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Being Model Company Is Stressful

Posted August. 14, 2007 07:13,   


A majority of companies complain that they are under a lot of pressure from the ongoing “corporate social responsibility (CSR)” campaign.

An official of one of Korea’s big companies who is in charge of ethics management said, “Despite its good intentions, too much pressure from the government is likely to discourage business activities. CSRs should be left at each company’s disposal.”

The Ministry of Commerce, Industry and Energy will announce its comprehensive plan to expand “sustainable management,” and include it in its working plan for next year, according to the ministry and the business sector on Monday. The ministry also plans to grant awards from the president and the commerce minister on November to companies that show excellence in drawing up reports on sustainable management, and that introduce them to the public.

Businesses expect that, in the long run, the government will reinforce relevant regulations in order to make the submitting of the report mandatory, though it is not mandatory right now.

An official of the Federation of Korean Industries told reporters, “Businesses are fretting that they will suffer a disadvantage if they fail to submit the report to the authorities, and they are also worried about the preparation of the report being another regulation. Some of them expanded related organizations, gearing up for possible problems.”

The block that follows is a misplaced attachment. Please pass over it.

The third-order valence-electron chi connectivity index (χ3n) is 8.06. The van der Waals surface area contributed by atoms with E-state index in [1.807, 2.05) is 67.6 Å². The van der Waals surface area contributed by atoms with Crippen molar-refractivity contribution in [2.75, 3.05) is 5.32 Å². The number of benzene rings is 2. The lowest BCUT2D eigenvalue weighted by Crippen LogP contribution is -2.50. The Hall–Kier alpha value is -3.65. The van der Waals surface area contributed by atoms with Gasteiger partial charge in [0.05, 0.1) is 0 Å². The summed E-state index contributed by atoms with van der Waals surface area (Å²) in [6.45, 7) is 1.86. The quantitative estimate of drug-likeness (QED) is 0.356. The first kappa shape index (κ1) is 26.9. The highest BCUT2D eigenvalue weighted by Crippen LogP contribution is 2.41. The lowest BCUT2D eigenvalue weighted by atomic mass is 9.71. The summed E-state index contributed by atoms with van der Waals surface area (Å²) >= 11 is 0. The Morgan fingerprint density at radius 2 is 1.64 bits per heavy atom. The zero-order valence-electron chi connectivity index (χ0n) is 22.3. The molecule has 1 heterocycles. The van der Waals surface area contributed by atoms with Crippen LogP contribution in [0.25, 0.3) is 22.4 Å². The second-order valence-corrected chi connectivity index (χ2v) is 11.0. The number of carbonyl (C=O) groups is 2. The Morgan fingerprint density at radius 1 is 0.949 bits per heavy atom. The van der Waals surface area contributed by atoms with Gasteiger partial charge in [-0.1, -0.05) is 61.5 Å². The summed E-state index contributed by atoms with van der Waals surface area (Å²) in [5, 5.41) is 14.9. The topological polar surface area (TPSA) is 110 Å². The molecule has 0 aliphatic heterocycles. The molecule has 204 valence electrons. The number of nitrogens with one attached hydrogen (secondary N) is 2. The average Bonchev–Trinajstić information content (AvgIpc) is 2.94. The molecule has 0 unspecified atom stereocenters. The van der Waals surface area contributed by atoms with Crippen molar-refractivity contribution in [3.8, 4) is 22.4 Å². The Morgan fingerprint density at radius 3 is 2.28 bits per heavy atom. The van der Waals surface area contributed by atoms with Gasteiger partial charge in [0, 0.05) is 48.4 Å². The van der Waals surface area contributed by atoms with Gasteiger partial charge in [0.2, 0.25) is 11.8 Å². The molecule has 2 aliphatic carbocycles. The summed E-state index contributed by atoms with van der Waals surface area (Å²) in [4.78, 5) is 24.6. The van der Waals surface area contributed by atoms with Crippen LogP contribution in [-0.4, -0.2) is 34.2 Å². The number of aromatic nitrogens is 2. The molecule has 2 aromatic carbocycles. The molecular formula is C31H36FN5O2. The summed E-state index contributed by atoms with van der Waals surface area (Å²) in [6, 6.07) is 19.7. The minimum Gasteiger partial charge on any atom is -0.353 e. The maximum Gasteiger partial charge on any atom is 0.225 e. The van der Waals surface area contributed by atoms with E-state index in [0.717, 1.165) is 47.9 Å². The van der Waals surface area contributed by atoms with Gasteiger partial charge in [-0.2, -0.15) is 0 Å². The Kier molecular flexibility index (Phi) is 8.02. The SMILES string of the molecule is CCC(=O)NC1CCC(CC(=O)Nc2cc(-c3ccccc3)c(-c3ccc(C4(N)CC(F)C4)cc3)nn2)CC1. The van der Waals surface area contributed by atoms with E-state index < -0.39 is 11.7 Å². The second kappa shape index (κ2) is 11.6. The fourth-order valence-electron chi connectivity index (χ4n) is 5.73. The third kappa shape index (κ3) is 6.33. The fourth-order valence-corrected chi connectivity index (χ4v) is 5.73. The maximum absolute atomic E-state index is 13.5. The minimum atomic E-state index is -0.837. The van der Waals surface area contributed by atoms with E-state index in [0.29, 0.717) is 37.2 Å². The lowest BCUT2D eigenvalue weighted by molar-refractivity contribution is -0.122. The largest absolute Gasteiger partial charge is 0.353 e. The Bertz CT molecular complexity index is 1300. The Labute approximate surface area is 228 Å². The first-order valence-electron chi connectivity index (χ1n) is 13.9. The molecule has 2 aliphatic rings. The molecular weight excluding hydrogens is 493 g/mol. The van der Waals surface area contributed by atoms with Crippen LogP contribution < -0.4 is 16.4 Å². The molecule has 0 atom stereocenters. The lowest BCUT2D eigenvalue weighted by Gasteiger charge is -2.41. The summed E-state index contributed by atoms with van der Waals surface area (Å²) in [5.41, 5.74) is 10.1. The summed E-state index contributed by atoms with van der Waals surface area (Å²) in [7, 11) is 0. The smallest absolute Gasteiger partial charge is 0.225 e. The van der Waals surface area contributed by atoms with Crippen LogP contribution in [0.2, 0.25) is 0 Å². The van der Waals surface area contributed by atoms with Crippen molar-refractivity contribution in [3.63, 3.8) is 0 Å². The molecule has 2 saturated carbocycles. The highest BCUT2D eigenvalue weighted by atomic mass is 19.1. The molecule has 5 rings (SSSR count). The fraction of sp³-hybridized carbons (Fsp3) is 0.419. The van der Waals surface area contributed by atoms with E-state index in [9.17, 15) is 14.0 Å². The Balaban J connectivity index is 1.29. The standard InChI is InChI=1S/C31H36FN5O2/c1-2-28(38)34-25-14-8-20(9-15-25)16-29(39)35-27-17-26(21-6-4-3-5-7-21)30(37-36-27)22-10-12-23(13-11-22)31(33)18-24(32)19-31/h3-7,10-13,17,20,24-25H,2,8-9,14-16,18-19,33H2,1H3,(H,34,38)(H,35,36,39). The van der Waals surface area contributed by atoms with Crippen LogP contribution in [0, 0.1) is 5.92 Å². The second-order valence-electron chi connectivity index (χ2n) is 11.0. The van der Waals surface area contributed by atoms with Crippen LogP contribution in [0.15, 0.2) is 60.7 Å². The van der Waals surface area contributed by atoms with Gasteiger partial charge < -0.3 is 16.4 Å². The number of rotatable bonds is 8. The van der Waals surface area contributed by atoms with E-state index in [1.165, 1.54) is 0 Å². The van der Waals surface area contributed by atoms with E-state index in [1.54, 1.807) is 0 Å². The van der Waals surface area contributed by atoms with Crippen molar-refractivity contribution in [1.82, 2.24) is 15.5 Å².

Other ministries are also competing to put pressure on businesses. The Ministry of Health and Welfare established in June the “Information Center for Social Services” to encourage companies’ social services, and the Korea Independent Commission Against Corruption joined forces with the Board of Audit and Inspection of Korea and the Ministry of Justice to set up a task force for transparent business management.

Businesses should make efforts on their own initiative -

At the beginning of this year, 28 local companies, including Samsung Electronics, Hyundai Motors, and LG.Philips LCD, were requested by the “Carbon Disclosure Project (CDP)” consisting of some 300 financial companies worldwide to disclose information on how much greenhouse gas they emit.

Since they cannot afford to ignore the influence of overseas financial companies, which factor into corporate social responsibilities when they make investment decisions, the requested domestic companies opened up the information to the CDP.

Similarly, the overseas financial community is putting great emphasis on “Social Responsibility Investment (SRI)” in which CSR is a prerequisite. The volume of SRI funds in the U.S. quadrupled to $2.29 trillion in 2005 from $639 billion in 1995, accounting for over 12% of the U.S. fund market. In the case of Korea, the National Pension Service is running a pilot program with 300 billion won worth of SRI funds and plans to expand its volume until it reaches that of advanced countries.

Song In-gyeong, director at Ecofrontier, a consulting firm, pointed out, “Gone are the days when companies boosted their image with a huge amount of donations. As fulfilling their social responsibilities is a must, they should make voluntary efforts in doing so.”

However, an official from the business circle commented, “In fact, quite a few businesses are voicing concerns that increasing burdens from additional regulations will crimp their business activities.”